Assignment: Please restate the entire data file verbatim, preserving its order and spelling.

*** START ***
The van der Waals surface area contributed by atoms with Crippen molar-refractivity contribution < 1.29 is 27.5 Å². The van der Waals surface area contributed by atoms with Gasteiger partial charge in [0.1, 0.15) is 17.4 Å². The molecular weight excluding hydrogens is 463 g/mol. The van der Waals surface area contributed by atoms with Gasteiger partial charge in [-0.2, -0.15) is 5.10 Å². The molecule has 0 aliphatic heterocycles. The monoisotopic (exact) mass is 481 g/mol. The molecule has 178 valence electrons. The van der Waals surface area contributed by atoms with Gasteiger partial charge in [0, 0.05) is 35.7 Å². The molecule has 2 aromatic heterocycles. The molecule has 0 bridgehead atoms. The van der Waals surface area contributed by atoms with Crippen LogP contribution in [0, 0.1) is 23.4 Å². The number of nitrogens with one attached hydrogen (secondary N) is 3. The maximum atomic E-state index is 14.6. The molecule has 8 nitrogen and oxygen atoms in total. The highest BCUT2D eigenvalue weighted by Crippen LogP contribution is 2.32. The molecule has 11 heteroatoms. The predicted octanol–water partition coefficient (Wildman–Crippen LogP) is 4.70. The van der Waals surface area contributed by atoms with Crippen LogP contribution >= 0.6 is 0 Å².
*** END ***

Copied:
The van der Waals surface area contributed by atoms with Crippen molar-refractivity contribution < 1.29 is 27.5 Å². The van der Waals surface area contributed by atoms with Gasteiger partial charge in [0.1, 0.15) is 17.4 Å². The molecular weight excluding hydrogens is 463 g/mol. The van der Waals surface area contributed by atoms with Gasteiger partial charge in [-0.2, -0.15) is 5.10 Å². The molecule has 0 aliphatic heterocycles. The monoisotopic (exact) mass is 481 g/mol. The molecule has 178 valence electrons. The van der Waals surface area contributed by atoms with Gasteiger partial charge in [0, 0.05) is 35.7 Å². The molecule has 2 aromatic heterocycles. The molecule has 0 bridgehead atoms. The van der Waals surface area contributed by atoms with Crippen LogP contribution in [0, 0.1) is 23.4 Å². The number of nitrogens with one attached hydrogen (secondary N) is 3. The maximum atomic E-state index is 14.6. The molecule has 8 nitrogen and oxygen atoms in total. The highest BCUT2D eigenvalue weighted by Crippen LogP contribution is 2.32. The molecule has 11 heteroatoms. The predicted octanol–water partition coefficient (Wildman–Crippen LogP) is 4.70. The van der Waals surface area contributed by atoms with Crippen LogP contribution >= 0.6 is 0 Å².